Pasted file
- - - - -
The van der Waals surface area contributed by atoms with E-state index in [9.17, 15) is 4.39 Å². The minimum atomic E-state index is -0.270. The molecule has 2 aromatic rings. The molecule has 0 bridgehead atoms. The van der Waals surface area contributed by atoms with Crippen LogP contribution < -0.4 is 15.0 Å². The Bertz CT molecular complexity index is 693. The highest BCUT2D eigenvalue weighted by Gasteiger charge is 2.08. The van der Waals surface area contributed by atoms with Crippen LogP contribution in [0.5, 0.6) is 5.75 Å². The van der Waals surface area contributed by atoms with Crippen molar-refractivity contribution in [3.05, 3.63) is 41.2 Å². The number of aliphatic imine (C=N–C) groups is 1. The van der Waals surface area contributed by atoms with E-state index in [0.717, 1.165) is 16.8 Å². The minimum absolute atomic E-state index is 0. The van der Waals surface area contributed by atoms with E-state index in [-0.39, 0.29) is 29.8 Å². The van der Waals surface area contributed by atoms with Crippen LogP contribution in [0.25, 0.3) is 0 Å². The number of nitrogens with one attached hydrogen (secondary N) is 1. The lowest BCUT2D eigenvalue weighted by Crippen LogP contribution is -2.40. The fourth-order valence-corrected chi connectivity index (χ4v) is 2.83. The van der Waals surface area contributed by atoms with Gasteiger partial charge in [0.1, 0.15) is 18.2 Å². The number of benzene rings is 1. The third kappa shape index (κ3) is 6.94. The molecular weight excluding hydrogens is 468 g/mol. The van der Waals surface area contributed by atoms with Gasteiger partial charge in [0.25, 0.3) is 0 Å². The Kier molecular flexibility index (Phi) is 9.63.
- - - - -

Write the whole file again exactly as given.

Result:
The van der Waals surface area contributed by atoms with E-state index in [9.17, 15) is 4.39 Å². The minimum atomic E-state index is -0.270. The molecule has 2 aromatic rings. The molecule has 0 bridgehead atoms. The van der Waals surface area contributed by atoms with Crippen LogP contribution < -0.4 is 15.0 Å². The Bertz CT molecular complexity index is 693. The highest BCUT2D eigenvalue weighted by Gasteiger charge is 2.08. The van der Waals surface area contributed by atoms with Crippen LogP contribution in [0.5, 0.6) is 5.75 Å². The van der Waals surface area contributed by atoms with Crippen molar-refractivity contribution in [3.05, 3.63) is 41.2 Å². The number of aliphatic imine (C=N–C) groups is 1. The van der Waals surface area contributed by atoms with E-state index in [0.717, 1.165) is 16.8 Å². The minimum absolute atomic E-state index is 0. The van der Waals surface area contributed by atoms with E-state index in [-0.39, 0.29) is 29.8 Å². The van der Waals surface area contributed by atoms with Crippen LogP contribution in [0.25, 0.3) is 0 Å². The number of nitrogens with one attached hydrogen (secondary N) is 1. The lowest BCUT2D eigenvalue weighted by Crippen LogP contribution is -2.40. The fourth-order valence-corrected chi connectivity index (χ4v) is 2.83. The van der Waals surface area contributed by atoms with Gasteiger partial charge in [0.1, 0.15) is 18.2 Å². The number of benzene rings is 1. The third kappa shape index (κ3) is 6.94. The molecular weight excluding hydrogens is 468 g/mol. The van der Waals surface area contributed by atoms with Gasteiger partial charge in [0.25, 0.3) is 0 Å². The Kier molecular flexibility index (Phi) is 9.63.